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November 25, 2017, 03:46:03 am
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Author Topic: Street Performers  (Read 189 times)
MostSeriousness
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« on: October 26, 2017, 02:22:00 pm »

Not sure if there's a better spot for this, but found this interesting.

Street Performers are technically not allowed by existing City Ordinance. This week, Blake Ewing proposed fixing that and making regulations out of it. I saw the first draft on the council page (http://www.tulsacouncil.org/inc/search/backup_list.php?id=I4ARJEP1020201735236) that seems mostly in favor of street performers pertaining to downtown.

What do you think works in this draft? What do you think doesn't work? I caught some word that the councilors were not in favor of the huge fine, but not much else. Wondering what the consensus is, considering I know there are downtown owners and visitors alike here.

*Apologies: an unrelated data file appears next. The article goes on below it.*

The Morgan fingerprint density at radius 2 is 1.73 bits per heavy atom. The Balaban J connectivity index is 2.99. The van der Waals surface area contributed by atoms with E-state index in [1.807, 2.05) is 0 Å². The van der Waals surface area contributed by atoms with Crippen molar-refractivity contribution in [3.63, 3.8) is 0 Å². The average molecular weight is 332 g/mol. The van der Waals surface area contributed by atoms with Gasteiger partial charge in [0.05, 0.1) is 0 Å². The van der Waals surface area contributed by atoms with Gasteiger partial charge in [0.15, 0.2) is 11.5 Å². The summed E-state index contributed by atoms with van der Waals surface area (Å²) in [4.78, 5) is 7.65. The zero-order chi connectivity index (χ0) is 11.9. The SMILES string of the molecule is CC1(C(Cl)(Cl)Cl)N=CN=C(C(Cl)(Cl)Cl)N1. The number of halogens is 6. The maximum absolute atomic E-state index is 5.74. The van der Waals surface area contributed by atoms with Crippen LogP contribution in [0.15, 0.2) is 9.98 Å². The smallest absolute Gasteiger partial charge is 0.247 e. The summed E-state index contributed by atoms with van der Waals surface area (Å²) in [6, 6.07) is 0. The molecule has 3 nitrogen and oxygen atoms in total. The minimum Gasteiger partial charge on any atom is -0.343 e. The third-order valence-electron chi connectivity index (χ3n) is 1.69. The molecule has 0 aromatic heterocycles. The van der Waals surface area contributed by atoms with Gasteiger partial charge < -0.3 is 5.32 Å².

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Conan71
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« Reply #1 on: October 26, 2017, 02:55:37 pm »

I saw this prohibition and I'm out:

Quote
Any knife, sword, torch, flame, axe, saw, animal or other object, thing or being that can cause serious bodily injury to any person, or engage in any activity, such as, acrobatics, tumbling or cycling that can cause serious bodily injury to any person.

I think the huge fine is egregious and I also think it leaves an awful lot to interpretation by whomever is enforcing the code in terms of how many feet someone was performing close to a school or church or whether or not they were creating a safety hazard with people spilling over the sidewalk.

That's my .02
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heironymouspasparagus
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« Reply #2 on: October 26, 2017, 06:06:39 pm »